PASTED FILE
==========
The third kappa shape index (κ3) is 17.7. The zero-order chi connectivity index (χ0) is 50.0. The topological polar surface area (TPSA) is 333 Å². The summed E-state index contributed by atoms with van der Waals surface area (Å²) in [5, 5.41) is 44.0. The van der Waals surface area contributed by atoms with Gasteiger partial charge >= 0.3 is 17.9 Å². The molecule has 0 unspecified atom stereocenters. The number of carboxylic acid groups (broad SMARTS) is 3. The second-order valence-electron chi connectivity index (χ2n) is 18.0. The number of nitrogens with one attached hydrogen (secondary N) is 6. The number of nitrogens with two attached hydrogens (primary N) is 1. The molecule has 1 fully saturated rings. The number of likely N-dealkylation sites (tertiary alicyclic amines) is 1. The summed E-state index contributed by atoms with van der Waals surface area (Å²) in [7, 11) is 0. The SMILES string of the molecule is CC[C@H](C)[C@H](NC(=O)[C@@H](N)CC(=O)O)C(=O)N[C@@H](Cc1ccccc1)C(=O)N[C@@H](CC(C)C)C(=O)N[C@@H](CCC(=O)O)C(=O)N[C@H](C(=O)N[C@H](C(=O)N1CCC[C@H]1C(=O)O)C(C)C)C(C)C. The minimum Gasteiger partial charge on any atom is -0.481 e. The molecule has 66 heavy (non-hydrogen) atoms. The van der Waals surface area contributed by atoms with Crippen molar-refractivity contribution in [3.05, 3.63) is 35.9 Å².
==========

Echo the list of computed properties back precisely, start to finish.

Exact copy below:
The third kappa shape index (κ3) is 17.7. The zero-order chi connectivity index (χ0) is 50.0. The topological polar surface area (TPSA) is 333 Å². The summed E-state index contributed by atoms with van der Waals surface area (Å²) in [5, 5.41) is 44.0. The van der Waals surface area contributed by atoms with Gasteiger partial charge >= 0.3 is 17.9 Å². The molecule has 0 unspecified atom stereocenters. The number of carboxylic acid groups (broad SMARTS) is 3. The second-order valence-electron chi connectivity index (χ2n) is 18.0. The number of nitrogens with one attached hydrogen (secondary N) is 6. The number of nitrogens with two attached hydrogens (primary N) is 1. The molecule has 1 fully saturated rings. The number of likely N-dealkylation sites (tertiary alicyclic amines) is 1. The summed E-state index contributed by atoms with van der Waals surface area (Å²) in [7, 11) is 0. The SMILES string of the molecule is CC[C@H](C)[C@H](NC(=O)[C@@H](N)CC(=O)O)C(=O)N[C@@H](Cc1ccccc1)C(=O)N[C@@H](CC(C)C)C(=O)N[C@@H](CCC(=O)O)C(=O)N[C@H](C(=O)N[C@H](C(=O)N1CCC[C@H]1C(=O)O)C(C)C)C(C)C. The minimum Gasteiger partial charge on any atom is -0.481 e. The molecule has 66 heavy (non-hydrogen) atoms. The van der Waals surface area contributed by atoms with Crippen molar-refractivity contribution in [3.05, 3.63) is 35.9 Å².